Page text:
Hughes received a fearful wound from a minie ball in the shoulder, and fifty
shots were fired at the fugitives.

    Hughes made his way to the timber and ran south-east a mile or more
to the residence of Robert Nelson, where he made his appearance covered with
blood and greatly agitated.  Nelson refused him shelter, fearing the
vengeance of the Federals, and Hughes was compelled to go on to his friends
at Danville.

    When the sun rose he shone upon two ghastly, bloody corpses lying
out upon the green sward there by Montgomery town.  The war had begun, and
Montgomery County was already feeling its effects.  Two of its prominent
citizens had been slain in retaliation for another murder with which they
had no sort of participation or connection, and which they would doubtless
have prevented if they could.  Certain Union citizens of Danville came and
hauled away the bodies, and they were given careful sepulture.

    Robert P. Terrill was a lawyer of Danville, and a man of more than
ordinary ability.  He was a secessionist almost from the beginning, and had
made secession speeches in different parts of the county, and it was said
had been in the Fulton fight with other Montgomery men.  He was of high
character and generally respected.  His widow is now the accomplished wife
of Col. L.A. Thompson, who was a gallant Union officer, and the present
editor of The Ray newspaper, the organ of the Republicans of the
county.  Granville Nunnelly was a man of middle age, and left a considerable
family.

                   Murder of Granville Bishop [21 July 1861]

    But the vengeance of the Federals did not stop with the killing of
Terrill and Nunnelly.  It sought and found another victim.  Granville
Bishop, who lived five miles west of Montgomery City, just across Loutre,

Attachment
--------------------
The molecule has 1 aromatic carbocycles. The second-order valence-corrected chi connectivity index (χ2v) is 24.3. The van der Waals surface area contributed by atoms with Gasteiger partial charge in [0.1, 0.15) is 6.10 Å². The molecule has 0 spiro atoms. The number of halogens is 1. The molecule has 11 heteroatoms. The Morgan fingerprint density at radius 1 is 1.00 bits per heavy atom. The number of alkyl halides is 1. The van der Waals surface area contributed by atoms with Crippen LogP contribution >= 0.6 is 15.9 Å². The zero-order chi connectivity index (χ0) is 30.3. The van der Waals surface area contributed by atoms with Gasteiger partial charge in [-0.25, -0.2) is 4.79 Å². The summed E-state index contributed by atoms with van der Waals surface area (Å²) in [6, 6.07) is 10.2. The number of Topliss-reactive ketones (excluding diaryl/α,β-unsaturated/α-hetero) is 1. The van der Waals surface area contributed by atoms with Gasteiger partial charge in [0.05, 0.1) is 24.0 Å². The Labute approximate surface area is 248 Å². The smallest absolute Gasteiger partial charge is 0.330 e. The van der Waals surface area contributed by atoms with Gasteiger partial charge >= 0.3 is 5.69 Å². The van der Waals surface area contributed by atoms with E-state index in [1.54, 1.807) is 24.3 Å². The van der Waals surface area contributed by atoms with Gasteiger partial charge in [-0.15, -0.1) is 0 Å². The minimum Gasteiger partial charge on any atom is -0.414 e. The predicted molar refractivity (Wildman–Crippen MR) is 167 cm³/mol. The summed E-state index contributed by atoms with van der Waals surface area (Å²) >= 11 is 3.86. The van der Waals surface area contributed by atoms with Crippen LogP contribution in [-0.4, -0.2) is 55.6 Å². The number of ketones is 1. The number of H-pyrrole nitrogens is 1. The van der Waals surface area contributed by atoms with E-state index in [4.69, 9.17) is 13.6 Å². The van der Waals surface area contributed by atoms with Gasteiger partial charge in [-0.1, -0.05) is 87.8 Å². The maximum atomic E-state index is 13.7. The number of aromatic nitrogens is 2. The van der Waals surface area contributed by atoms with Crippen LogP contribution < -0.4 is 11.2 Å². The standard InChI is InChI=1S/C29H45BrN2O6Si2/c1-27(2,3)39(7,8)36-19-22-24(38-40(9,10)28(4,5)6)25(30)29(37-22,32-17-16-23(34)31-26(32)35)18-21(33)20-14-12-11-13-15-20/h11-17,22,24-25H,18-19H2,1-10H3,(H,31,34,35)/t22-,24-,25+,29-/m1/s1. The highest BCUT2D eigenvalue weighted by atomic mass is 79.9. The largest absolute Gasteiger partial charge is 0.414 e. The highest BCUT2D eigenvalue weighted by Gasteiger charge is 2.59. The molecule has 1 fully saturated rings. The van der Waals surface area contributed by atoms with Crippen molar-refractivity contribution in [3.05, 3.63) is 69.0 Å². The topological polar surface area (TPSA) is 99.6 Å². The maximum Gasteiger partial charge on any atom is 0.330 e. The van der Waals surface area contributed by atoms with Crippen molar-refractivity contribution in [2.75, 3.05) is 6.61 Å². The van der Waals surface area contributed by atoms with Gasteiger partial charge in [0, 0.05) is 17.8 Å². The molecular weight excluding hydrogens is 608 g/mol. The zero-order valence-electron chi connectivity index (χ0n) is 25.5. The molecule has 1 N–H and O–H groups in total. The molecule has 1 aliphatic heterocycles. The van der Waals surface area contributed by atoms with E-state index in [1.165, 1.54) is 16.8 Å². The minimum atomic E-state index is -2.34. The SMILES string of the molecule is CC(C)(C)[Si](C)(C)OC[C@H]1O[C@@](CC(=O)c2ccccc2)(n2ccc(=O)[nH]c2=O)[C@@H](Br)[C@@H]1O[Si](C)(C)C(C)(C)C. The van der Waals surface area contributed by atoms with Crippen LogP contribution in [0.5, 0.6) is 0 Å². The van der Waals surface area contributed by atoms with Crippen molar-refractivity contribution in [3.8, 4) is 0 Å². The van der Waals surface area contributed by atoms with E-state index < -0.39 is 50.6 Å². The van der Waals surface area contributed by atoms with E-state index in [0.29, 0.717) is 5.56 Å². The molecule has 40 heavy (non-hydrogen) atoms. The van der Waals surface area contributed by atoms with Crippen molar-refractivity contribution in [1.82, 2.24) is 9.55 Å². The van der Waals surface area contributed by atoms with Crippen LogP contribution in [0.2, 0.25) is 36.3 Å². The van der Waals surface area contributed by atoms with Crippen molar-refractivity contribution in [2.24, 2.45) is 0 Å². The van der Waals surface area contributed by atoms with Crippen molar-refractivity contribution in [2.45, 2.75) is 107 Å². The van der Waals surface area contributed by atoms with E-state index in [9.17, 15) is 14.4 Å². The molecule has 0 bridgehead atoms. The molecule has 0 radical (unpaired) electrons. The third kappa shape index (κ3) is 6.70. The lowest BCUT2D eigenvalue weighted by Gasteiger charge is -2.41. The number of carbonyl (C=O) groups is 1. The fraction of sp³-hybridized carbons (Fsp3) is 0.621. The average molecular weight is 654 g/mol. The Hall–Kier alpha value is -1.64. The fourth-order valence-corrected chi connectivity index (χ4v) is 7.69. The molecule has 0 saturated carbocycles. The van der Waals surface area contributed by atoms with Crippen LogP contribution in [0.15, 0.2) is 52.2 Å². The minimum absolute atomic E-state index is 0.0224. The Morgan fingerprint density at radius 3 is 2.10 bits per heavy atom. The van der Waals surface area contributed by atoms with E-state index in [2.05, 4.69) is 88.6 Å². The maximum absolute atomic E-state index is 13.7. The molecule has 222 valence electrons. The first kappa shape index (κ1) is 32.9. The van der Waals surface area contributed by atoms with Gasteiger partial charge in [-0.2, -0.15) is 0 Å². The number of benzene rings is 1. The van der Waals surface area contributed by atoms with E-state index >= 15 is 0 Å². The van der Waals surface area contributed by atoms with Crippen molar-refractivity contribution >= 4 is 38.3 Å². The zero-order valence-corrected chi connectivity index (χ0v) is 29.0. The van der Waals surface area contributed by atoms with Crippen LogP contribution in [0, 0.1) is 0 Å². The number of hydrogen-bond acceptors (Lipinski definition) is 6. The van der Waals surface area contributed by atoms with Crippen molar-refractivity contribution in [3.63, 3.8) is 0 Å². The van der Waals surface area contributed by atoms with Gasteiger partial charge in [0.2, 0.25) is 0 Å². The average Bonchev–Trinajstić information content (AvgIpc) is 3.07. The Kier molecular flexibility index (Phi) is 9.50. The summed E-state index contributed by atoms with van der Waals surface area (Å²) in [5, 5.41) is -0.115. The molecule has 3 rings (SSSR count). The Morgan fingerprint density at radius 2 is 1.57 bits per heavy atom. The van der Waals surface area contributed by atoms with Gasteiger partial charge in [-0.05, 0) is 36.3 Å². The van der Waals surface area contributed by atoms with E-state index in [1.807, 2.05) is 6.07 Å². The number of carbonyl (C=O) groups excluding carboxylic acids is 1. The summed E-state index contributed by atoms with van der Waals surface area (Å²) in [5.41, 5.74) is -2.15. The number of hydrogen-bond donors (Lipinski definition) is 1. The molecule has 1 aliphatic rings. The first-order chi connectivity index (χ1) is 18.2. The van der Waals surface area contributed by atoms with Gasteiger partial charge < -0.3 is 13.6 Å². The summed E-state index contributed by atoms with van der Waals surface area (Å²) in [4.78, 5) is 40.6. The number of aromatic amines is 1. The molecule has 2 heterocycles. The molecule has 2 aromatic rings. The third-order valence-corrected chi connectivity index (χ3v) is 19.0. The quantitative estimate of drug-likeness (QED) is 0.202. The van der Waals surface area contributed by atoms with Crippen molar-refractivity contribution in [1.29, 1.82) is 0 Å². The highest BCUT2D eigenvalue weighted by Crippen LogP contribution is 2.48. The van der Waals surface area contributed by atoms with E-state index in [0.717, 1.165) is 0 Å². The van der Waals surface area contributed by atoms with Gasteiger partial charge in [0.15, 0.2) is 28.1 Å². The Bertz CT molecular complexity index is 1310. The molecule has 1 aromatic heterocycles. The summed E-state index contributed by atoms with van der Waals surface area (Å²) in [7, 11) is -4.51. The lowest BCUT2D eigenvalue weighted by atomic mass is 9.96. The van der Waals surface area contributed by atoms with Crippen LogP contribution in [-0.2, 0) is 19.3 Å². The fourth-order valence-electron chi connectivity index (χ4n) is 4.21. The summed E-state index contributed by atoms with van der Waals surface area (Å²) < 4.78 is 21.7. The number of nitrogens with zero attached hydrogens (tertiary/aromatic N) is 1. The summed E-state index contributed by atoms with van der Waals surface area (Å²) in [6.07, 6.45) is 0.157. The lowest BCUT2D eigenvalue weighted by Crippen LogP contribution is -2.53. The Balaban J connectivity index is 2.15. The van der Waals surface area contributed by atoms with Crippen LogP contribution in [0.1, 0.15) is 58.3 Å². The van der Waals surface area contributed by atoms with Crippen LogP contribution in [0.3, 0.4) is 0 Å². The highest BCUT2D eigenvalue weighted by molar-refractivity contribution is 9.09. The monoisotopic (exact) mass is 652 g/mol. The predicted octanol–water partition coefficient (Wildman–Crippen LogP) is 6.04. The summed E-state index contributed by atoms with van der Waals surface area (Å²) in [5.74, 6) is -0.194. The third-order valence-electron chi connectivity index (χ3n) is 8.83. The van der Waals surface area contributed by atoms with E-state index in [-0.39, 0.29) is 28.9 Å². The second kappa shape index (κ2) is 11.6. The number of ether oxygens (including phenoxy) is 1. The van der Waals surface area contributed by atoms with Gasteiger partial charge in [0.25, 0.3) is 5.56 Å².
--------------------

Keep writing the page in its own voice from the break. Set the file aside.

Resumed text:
was a successionist.  He came into Montgomery and got intoxicated, and when
in that condition gave utterances to some expressions that offended the
Unionists.  He and Dominic Byron, a Union man, had a fight and Bishop was
badly worsted.  He started home, but stopped about three miles from town,
and that night some of the Zouaves followed him and took him out on the
prairie and killed him.

    The Soldiers layed to catch Alvin Cobb, but he continued to keep out
of their way.  They were forced to content themselves with burning his
house, and uttering terrible threats against him.  In some respects Alvin
Cobb was a remarkable character.  His relatives were old settlers in the
western part of the county where he lived.  He was a man of middle age when
the war began.  He had but one arm, the other having been shot off
accidently.  Upon the outbreak of the war he raised a band of desperate
fellows like himself and from the start pursued a guerrilla warfare.  It is
not believed that he ever held a commission.  He was in many small fights in
skirmishes in this part of the state -- Mt. Zion, Fulton, Moores Mill, and
in one or two others in 1862 with Col. Joe Porter.  His wife joined him when
he was in the Indian Territory, and also abandoned him there and returned
home, riding an Indian pony all the way.

    For a one-armed man, Alvin Cobb did the Federal cause considerable
injury.  He roamed about in this and Callaway County, killing now and then a
Federal soldier or a Union man, and caused a force of troops to be kept in
the two counties for a year or two.  He had from six to 100 men at different
times.